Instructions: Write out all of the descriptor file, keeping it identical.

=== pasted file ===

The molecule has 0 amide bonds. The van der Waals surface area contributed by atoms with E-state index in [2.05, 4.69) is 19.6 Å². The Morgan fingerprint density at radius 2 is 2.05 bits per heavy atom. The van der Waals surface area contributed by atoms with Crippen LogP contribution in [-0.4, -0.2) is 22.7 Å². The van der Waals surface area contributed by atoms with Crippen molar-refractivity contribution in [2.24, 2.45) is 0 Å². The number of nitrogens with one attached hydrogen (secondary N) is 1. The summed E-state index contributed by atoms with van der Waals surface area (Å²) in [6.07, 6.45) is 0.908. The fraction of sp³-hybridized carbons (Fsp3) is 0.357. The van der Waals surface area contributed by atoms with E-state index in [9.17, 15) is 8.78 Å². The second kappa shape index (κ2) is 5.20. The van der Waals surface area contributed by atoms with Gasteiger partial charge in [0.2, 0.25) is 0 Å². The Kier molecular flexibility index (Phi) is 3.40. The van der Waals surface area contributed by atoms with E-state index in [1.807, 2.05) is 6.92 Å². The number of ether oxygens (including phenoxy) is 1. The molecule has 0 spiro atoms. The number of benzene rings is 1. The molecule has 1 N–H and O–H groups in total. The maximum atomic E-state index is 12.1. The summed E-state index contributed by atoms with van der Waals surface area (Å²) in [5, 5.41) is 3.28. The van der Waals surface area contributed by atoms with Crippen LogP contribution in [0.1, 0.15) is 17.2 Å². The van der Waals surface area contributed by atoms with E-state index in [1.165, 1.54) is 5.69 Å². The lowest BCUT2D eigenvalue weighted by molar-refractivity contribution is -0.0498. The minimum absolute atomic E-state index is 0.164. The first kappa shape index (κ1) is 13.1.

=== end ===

The molecule has 0 amide bonds. The van der Waals surface area contributed by atoms with E-state index in [2.05, 4.69) is 19.6 Å². The Morgan fingerprint density at radius 2 is 2.05 bits per heavy atom. The van der Waals surface area contributed by atoms with Crippen LogP contribution in [-0.4, -0.2) is 22.7 Å². The van der Waals surface area contributed by atoms with Crippen molar-refractivity contribution in [2.24, 2.45) is 0 Å². The number of nitrogens with one attached hydrogen (secondary N) is 1. The summed E-state index contributed by atoms with van der Waals surface area (Å²) in [6.07, 6.45) is 0.908. The fraction of sp³-hybridized carbons (Fsp3) is 0.357. The van der Waals surface area contributed by atoms with E-state index in [9.17, 15) is 8.78 Å². The second kappa shape index (κ2) is 5.20. The van der Waals surface area contributed by atoms with Gasteiger partial charge in [0.2, 0.25) is 0 Å². The Kier molecular flexibility index (Phi) is 3.40. The van der Waals surface area contributed by atoms with E-state index in [1.807, 2.05) is 6.92 Å². The number of ether oxygens (including phenoxy) is 1. The molecule has 0 spiro atoms. The number of benzene rings is 1. The molecule has 1 N–H and O–H groups in total. The maximum atomic E-state index is 12.1. The summed E-state index contributed by atoms with van der Waals surface area (Å²) in [5, 5.41) is 3.28. The van der Waals surface area contributed by atoms with Crippen LogP contribution in [0.1, 0.15) is 17.2 Å². The van der Waals surface area contributed by atoms with E-state index in [1.165, 1.54) is 5.69 Å². The lowest BCUT2D eigenvalue weighted by molar-refractivity contribution is -0.0498. The minimum absolute atomic E-state index is 0.164. The first kappa shape index (κ1) is 13.1.